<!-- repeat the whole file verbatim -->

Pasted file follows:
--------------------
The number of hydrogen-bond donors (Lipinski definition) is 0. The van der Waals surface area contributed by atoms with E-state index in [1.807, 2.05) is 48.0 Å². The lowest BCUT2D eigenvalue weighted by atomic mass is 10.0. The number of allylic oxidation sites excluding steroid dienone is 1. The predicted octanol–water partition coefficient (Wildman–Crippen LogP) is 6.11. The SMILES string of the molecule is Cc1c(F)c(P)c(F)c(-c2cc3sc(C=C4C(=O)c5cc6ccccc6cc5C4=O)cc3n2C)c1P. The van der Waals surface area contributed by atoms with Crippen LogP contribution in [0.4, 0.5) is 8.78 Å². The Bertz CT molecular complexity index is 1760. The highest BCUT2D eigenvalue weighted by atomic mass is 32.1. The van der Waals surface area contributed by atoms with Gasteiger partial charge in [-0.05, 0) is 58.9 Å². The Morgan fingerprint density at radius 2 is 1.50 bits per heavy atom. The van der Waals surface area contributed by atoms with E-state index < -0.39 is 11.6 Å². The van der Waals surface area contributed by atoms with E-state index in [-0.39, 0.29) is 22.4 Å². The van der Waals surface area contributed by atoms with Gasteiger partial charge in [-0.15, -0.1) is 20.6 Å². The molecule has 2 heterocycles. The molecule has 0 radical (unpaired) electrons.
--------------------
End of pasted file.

The number of hydrogen-bond donors (Lipinski definition) is 0. The van der Waals surface area contributed by atoms with E-state index in [1.807, 2.05) is 48.0 Å². The lowest BCUT2D eigenvalue weighted by atomic mass is 10.0. The number of allylic oxidation sites excluding steroid dienone is 1. The predicted octanol–water partition coefficient (Wildman–Crippen LogP) is 6.11. The SMILES string of the molecule is Cc1c(F)c(P)c(F)c(-c2cc3sc(C=C4C(=O)c5cc6ccccc6cc5C4=O)cc3n2C)c1P. The van der Waals surface area contributed by atoms with Crippen LogP contribution in [0.4, 0.5) is 8.78 Å². The Bertz CT molecular complexity index is 1760. The highest BCUT2D eigenvalue weighted by atomic mass is 32.1. The van der Waals surface area contributed by atoms with Gasteiger partial charge in [-0.05, 0) is 58.9 Å². The Morgan fingerprint density at radius 2 is 1.50 bits per heavy atom. The van der Waals surface area contributed by atoms with E-state index < -0.39 is 11.6 Å². The van der Waals surface area contributed by atoms with E-state index in [-0.39, 0.29) is 22.4 Å². The van der Waals surface area contributed by atoms with Gasteiger partial charge in [-0.15, -0.1) is 20.6 Å². The molecule has 2 heterocycles. The molecule has 0 radical (unpaired) electrons.